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USCIS Receives 172,500 H-1B Petitions

The H-1B cap situation is even worse than last year, which means employers are continuing to hire. USCIS announced today that it received 172,500 H-1B petitions for 85,000 available visas, compared to 124,000 last year. These were received at USCIS during the first week of April for the FY2015 filing season for specialty occupations with selected employees scheduled to begin work on October 1, 2014 (unless employees already have some underlying work authorization). Because the number of petitions far exceeds the supply, there will be a lottery. Unselected cases and fees will be returned to the petitioners or their attorneys. Such a large number of applicants for so few visas reflects yet again, that the H-1B cap introduced in the 1990s simply doesn’t work or match the needs of the economy.

During the recession, the number of filings was far fewer than in growth years. But even then, the cap was reached in a few months instead of a few weeks or a few days. Congress has quite the disconnect with employers’ needs. On the other hand, this year’s group of selectees may be pretty lucky for reasons other than numbers. S. 744 passed by the Senate last year, while raising the cap, would have also made the program much harder for employers to deal with in lots of other ways, especially those employers who place workers at third party sites. What Congress should really do, in this author’s opinion, is make a separate set of rules and numbers for third party placements so that their unique situation does not bleed into the needs of the majority of employers who do not conduct third party placements. Whatever Congress ends up doing in the future, if anything, if ever, it should be a program that can be easily understood, that is useful to employers, protects immigrant and US worker rights alike, and makes it predictable for employers to be able to know when and how they can assign H-1B workers to timely projects. Most employers are dealing with a fast paced environment, with quickly changing products, technologies and services over short life cycles. They need a predictable work visa system that matches the needs of employers all year long to staff important projects.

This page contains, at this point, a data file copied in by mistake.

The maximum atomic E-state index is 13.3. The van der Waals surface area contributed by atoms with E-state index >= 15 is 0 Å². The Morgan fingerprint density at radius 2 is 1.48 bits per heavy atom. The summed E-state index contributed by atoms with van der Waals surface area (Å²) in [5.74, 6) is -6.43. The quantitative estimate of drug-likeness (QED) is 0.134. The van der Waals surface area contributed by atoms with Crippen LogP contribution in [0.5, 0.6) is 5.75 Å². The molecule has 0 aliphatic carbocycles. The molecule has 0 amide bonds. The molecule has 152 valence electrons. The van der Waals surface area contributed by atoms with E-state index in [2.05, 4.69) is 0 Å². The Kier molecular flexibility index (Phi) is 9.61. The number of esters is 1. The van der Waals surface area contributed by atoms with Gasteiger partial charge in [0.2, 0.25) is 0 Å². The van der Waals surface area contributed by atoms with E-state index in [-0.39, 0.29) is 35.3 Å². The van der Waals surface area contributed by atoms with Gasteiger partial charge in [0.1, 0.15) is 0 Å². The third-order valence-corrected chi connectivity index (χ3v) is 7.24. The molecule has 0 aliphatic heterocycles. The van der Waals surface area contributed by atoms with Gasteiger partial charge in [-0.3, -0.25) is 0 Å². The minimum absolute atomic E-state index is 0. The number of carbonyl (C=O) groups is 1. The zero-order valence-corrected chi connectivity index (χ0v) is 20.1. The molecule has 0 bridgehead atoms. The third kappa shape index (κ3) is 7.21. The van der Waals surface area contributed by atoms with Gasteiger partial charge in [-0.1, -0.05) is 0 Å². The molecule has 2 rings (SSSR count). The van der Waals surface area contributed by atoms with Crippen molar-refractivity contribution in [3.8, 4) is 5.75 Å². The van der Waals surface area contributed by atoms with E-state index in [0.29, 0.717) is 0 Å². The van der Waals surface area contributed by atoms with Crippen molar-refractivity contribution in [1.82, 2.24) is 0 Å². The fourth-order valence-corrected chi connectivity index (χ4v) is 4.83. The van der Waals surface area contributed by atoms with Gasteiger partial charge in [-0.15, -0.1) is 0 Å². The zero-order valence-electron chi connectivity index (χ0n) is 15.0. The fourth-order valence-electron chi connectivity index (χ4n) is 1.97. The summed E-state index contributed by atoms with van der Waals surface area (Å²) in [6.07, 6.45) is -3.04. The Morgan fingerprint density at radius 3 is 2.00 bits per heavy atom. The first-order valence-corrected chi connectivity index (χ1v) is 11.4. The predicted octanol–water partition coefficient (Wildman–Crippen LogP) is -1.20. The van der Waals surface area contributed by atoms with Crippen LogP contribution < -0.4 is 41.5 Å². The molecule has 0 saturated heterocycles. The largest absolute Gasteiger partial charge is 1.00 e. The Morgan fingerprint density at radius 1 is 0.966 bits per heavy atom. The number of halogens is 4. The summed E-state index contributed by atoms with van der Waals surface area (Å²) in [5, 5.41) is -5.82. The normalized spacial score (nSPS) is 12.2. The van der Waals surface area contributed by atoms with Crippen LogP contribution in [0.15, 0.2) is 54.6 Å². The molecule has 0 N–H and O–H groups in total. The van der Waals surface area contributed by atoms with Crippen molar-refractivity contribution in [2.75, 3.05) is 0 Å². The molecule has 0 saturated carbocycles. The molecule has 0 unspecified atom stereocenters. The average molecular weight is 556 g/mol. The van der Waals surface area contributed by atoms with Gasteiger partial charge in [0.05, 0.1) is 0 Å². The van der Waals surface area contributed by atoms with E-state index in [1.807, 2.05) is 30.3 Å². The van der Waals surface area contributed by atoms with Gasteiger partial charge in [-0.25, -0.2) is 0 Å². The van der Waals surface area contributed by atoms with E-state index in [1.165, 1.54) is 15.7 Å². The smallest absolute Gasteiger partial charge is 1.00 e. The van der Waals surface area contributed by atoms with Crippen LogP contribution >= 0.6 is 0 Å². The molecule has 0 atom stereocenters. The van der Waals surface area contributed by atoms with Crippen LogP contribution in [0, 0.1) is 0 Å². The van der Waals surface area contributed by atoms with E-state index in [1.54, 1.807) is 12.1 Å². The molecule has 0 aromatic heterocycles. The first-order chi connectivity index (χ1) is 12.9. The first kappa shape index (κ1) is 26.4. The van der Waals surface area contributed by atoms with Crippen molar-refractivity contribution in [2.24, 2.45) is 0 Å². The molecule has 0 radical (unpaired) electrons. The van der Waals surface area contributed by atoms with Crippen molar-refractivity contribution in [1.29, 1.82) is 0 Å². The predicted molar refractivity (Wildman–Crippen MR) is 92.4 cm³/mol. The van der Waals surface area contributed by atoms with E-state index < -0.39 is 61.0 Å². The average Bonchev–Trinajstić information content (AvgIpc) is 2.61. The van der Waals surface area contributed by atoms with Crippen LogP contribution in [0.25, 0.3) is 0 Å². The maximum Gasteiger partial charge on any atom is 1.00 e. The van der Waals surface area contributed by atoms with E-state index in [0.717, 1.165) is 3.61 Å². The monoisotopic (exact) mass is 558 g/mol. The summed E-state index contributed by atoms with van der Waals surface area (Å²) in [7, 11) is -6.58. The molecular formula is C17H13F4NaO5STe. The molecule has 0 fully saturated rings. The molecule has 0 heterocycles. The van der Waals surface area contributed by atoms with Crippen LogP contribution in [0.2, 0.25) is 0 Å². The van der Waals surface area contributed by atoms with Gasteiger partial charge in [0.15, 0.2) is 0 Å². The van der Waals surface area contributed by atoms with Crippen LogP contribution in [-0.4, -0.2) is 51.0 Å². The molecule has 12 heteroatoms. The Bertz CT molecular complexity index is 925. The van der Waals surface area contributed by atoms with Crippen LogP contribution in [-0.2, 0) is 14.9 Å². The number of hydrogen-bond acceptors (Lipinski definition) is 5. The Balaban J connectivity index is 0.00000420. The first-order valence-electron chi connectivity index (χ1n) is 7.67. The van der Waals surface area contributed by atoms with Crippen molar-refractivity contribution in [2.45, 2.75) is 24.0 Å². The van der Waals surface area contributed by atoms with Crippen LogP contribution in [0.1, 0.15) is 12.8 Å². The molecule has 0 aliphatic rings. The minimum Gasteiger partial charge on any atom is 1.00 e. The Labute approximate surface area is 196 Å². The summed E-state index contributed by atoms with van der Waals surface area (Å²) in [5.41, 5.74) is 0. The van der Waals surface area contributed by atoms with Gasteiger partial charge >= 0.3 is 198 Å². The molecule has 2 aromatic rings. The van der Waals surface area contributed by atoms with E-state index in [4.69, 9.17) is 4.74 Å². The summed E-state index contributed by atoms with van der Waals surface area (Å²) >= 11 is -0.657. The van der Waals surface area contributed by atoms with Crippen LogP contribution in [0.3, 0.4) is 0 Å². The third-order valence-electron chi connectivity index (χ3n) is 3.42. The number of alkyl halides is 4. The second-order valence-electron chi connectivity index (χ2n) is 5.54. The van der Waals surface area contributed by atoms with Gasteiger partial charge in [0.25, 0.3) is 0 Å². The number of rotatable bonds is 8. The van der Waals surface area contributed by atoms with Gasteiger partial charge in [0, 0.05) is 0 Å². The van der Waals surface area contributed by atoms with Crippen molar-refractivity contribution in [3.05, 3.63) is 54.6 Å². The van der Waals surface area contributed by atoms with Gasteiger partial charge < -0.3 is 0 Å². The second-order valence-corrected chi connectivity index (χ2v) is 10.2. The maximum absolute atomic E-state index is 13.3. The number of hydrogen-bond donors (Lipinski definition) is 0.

What H-1B filings are still available for the rest of the year?

  • H-1B extension cases;
  • Requests for change in the terms of employment for current H-1B workers;
  • Requests by current H-1B workers to change employers (but check with counsel about changing from cap-exempt to cap cases);
  • Requests by current H-1B workers to work concurrently in a second H-1B position.
  • Applications to work for cap-exempt employers or in cap-exempt jobs and those affiliated or related to cap-exempt employers
  • Applications to perform labor and services in Guam and the Commonwealth of the Northern Mariana Islands. (This group has its own cap and cases must be filed before December 31, 2014.)

Of course, there is always looking into alternatives to H-1B visas such as E-3s for Australians, Os, TNs, Ls, E-1/E-2 visas, and other categories as well as work authorization through spouses in categories that permit dependent work authorization or other family based immigration. And, there are special rules for Chilean and Singaporean H-1B1 applicants.